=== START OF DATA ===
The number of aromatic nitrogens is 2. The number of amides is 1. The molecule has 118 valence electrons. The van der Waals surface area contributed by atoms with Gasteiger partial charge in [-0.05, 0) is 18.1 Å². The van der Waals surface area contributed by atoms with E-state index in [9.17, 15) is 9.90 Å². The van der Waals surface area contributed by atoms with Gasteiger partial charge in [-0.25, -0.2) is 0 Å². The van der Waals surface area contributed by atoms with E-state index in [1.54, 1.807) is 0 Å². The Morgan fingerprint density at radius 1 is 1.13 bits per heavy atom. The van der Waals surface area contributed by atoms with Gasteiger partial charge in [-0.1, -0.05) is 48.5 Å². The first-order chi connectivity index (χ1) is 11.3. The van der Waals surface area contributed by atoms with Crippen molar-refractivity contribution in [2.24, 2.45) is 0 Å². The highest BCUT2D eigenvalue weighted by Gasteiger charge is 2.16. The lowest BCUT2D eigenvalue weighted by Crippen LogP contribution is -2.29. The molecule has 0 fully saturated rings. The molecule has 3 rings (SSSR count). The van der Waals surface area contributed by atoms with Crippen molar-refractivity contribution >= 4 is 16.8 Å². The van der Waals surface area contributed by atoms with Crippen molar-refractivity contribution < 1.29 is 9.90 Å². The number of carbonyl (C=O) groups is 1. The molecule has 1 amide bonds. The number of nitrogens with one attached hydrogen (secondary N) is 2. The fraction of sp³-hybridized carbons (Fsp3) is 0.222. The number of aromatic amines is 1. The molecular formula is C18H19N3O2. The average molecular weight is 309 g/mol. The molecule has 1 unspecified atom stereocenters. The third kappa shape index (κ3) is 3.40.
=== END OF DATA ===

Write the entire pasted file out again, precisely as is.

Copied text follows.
The number of aromatic nitrogens is 2. The number of amides is 1. The molecule has 118 valence electrons. The van der Waals surface area contributed by atoms with Gasteiger partial charge in [-0.05, 0) is 18.1 Å². The van der Waals surface area contributed by atoms with E-state index in [9.17, 15) is 9.90 Å². The van der Waals surface area contributed by atoms with Gasteiger partial charge in [-0.25, -0.2) is 0 Å². The van der Waals surface area contributed by atoms with E-state index in [1.54, 1.807) is 0 Å². The Morgan fingerprint density at radius 1 is 1.13 bits per heavy atom. The van der Waals surface area contributed by atoms with Gasteiger partial charge in [-0.1, -0.05) is 48.5 Å². The first-order chi connectivity index (χ1) is 11.3. The van der Waals surface area contributed by atoms with Crippen molar-refractivity contribution in [2.24, 2.45) is 0 Å². The highest BCUT2D eigenvalue weighted by Gasteiger charge is 2.16. The lowest BCUT2D eigenvalue weighted by Crippen LogP contribution is -2.29. The molecule has 0 fully saturated rings. The molecule has 3 rings (SSSR count). The van der Waals surface area contributed by atoms with Crippen molar-refractivity contribution >= 4 is 16.8 Å². The van der Waals surface area contributed by atoms with Crippen molar-refractivity contribution < 1.29 is 9.90 Å². The number of carbonyl (C=O) groups is 1. The molecule has 1 amide bonds. The number of nitrogens with one attached hydrogen (secondary N) is 2. The fraction of sp³-hybridized carbons (Fsp3) is 0.222. The number of aromatic amines is 1. The molecular formula is C18H19N3O2. The average molecular weight is 309 g/mol. The molecule has 1 unspecified atom stereocenters. The third kappa shape index (κ3) is 3.40.